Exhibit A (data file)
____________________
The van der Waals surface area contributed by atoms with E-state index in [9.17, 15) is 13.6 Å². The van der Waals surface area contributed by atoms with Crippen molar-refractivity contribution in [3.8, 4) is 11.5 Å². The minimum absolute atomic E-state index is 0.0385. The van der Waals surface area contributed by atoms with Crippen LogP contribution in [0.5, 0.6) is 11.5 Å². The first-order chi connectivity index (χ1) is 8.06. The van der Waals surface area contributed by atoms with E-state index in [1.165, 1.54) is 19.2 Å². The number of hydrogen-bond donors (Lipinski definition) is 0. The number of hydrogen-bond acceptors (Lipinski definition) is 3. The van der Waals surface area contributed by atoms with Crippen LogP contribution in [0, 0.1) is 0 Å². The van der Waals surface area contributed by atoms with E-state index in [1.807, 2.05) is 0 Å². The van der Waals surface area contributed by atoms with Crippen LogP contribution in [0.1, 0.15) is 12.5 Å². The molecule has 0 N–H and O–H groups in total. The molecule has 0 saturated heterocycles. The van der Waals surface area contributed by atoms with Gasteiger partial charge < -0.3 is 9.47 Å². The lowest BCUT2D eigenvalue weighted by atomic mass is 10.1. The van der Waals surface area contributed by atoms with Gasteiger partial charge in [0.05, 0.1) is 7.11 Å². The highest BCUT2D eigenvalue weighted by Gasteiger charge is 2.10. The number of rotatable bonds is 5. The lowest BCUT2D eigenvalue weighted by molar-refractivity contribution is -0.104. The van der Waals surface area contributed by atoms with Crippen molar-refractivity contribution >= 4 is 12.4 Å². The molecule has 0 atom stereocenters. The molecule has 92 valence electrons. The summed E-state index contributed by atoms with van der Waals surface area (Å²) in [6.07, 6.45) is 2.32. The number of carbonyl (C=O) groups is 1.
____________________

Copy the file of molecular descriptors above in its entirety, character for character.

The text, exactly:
The van der Waals surface area contributed by atoms with E-state index in [9.17, 15) is 13.6 Å². The van der Waals surface area contributed by atoms with Crippen molar-refractivity contribution in [3.8, 4) is 11.5 Å². The minimum absolute atomic E-state index is 0.0385. The van der Waals surface area contributed by atoms with Crippen LogP contribution in [0.5, 0.6) is 11.5 Å². The first-order chi connectivity index (χ1) is 8.06. The van der Waals surface area contributed by atoms with E-state index in [1.165, 1.54) is 19.2 Å². The number of hydrogen-bond donors (Lipinski definition) is 0. The number of hydrogen-bond acceptors (Lipinski definition) is 3. The van der Waals surface area contributed by atoms with Crippen LogP contribution in [0, 0.1) is 0 Å². The van der Waals surface area contributed by atoms with E-state index in [1.807, 2.05) is 0 Å². The van der Waals surface area contributed by atoms with Crippen LogP contribution in [0.1, 0.15) is 12.5 Å². The molecule has 0 N–H and O–H groups in total. The molecule has 0 saturated heterocycles. The van der Waals surface area contributed by atoms with Gasteiger partial charge < -0.3 is 9.47 Å². The lowest BCUT2D eigenvalue weighted by atomic mass is 10.1. The van der Waals surface area contributed by atoms with Gasteiger partial charge in [0.05, 0.1) is 7.11 Å². The highest BCUT2D eigenvalue weighted by Gasteiger charge is 2.10. The number of rotatable bonds is 5. The lowest BCUT2D eigenvalue weighted by molar-refractivity contribution is -0.104. The van der Waals surface area contributed by atoms with Crippen molar-refractivity contribution >= 4 is 12.4 Å². The molecule has 0 atom stereocenters. The molecule has 92 valence electrons. The summed E-state index contributed by atoms with van der Waals surface area (Å²) in [6.07, 6.45) is 2.32. The number of carbonyl (C=O) groups is 1.